The past few years have tested remodelers like none that I can recall in my career. In response, remodelers have had to rethink and pivot in order to protect profits and, for many, just to survive. Although some remodelers embraced the disruptions and even found ways to benefit from them, most were forced to react.
Those who survived have proven their ability to adjust. Here are four keys to more proactively rethink and improve your business. When properly implemented, they can improve your business in 2022 and beyond.
Predict Success, Measure Results
Rather than just conduct business all year and wait for your accountant to tell you what happened, predict what you want to happen in 2022. Then make sure it happens. When remodelers commit to a dollar amount of profit, they are far more likely to achieve it.
Create an annual budget that predicts not just volume and profit but also one that predicts costs. These include overhead expenses as well as your cost of goods sold (COGs) allocated among labor, materials and subcontractors. The benefit of forecasting is you then have numbers to track during the year. To monitor your progress correctly, you must track your financials the same way you predicted them.
If you are not already set up that way, find an expert to help you engineer your bookkeeping to track of things as they happen. This way you can verify things are “on plan,” and you will know where you are slipping to make adjustments to protect your goals, one of which should be to pay more in taxes simply because you earned more profit.
Target Your Marketing
Too many remodelers seem to spend money on marketing just so they can check the box. If you do not have a written marketing plan including measurable goals for your efforts, you fall into that category. This year I challenge you to write down what you want your marketing efforts and dollars to accomplish and to have a way to measure if they are happening. Rather than just target a volume of work, also strategically decide and target your desired customer and project types.
For example, you could target only kitchen and bath clients willing to pay a non-refundable design retainer. You could further strategically narrow your target customers by stipulating that any plans and specifications created will remain with your business until they sign the construction contract and provide a significant deposit at acceptance to pre-order and pre-stage the required materials.
This new way of doing business, explained in your marketing, can be beneficial for both your business as well as those you do business with because it will allow you to concentrate your available time and resources on only those committed to working with you. Concentrating on and serving only your targets will maximize profits and eliminate time wasted on prospects happy to take all your great design ideas to your competition.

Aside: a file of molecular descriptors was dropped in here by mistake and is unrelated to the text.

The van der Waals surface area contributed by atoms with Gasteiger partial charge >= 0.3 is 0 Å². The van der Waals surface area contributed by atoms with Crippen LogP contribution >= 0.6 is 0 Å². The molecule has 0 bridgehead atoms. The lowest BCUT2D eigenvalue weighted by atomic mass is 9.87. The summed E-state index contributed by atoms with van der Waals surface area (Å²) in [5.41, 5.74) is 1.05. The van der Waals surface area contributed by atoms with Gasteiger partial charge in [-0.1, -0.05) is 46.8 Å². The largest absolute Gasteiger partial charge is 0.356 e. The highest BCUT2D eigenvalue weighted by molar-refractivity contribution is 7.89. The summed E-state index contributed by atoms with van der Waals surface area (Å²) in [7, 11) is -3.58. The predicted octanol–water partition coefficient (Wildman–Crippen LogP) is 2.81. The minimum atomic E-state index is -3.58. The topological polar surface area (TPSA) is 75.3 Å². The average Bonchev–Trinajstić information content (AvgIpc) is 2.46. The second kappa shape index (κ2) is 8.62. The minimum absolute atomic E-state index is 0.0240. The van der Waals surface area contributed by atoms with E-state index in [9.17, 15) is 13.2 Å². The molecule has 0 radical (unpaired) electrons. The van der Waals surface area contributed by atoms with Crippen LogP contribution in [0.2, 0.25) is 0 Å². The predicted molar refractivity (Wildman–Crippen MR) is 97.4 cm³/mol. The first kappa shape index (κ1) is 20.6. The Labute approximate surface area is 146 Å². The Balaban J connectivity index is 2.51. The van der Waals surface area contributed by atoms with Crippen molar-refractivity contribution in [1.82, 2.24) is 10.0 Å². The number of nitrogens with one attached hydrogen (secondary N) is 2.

Anticipate Your Future Staffing
It is common for remodelers to get overwhelmed with their business as it grows and challenges surface. This happens because most remodelers don’t anticipate how growth will affect their businesses, they just jump in blindly and let it happen. This lack of planning typically puts additional weight and most of the day-to-day managing on the owner’s shoulders.
This lack of planning causes stress for the owner and employees. Each day comes with new surprises and unanticipated fires to put out. Even if the owner is OK with a hectic business environment, most employees will not be. They will tolerate uncertainty and micromanagement only for a short time before leaving. To prevent this, assemble an organizational chart with all the related job descriptions needed to support and manage the growth and the burden of unexpected challenges.
This will help your employees know what is coming, what will be required and who is committed to the changes, growth and education needed to be ready before it happens. Such a strategy can also help retain employees if they can see a brighter and more profitable future for themselves. It can also help identify and push non-committed employees out of the way.
Develop Rapport with Your Staff
Developing real rapport with your employees might just be the magic bullet you need for retaining the great people in your business. Rapport is defined as a close and harmonious relationship in which people or groups understand each other’s feeling and ideas and communicate well. That one sentence says a lot and summarizes not only what you need to do to build rapport, but why you and your employees will benefit from getting there.
Great employees want to know what’s coming, the ability to express their concerns and ideas and, most important, they want to feel they are part of something much bigger than just themselves. If they really feel this way, and are also compensated well, most of them won’t risk switching to another business where such rapport might not exist.
And employees who have been in the industry and worked at several businesses will know how rare and rewarding such rapport really is. If you want to speed up the process of building such an atmosphere at your business, find a mentor who has already successfully done so during his or her business career.
2021 is history now. As the old adage goes, history will repeat itself if we don’t embrace learning from it. Use what you have learned and recognize your hard-earned accomplishments getting through it to motivate yourself and commit to purposely create the 2022 you want. By thinking this way, you can pre-write history and then cause it to happen that way. QR
Shawn McCadden is a speaker, business trainer, columnist and award-winning remodeler with more than 35 years of experience. He can be reached at shawnmccadden.com.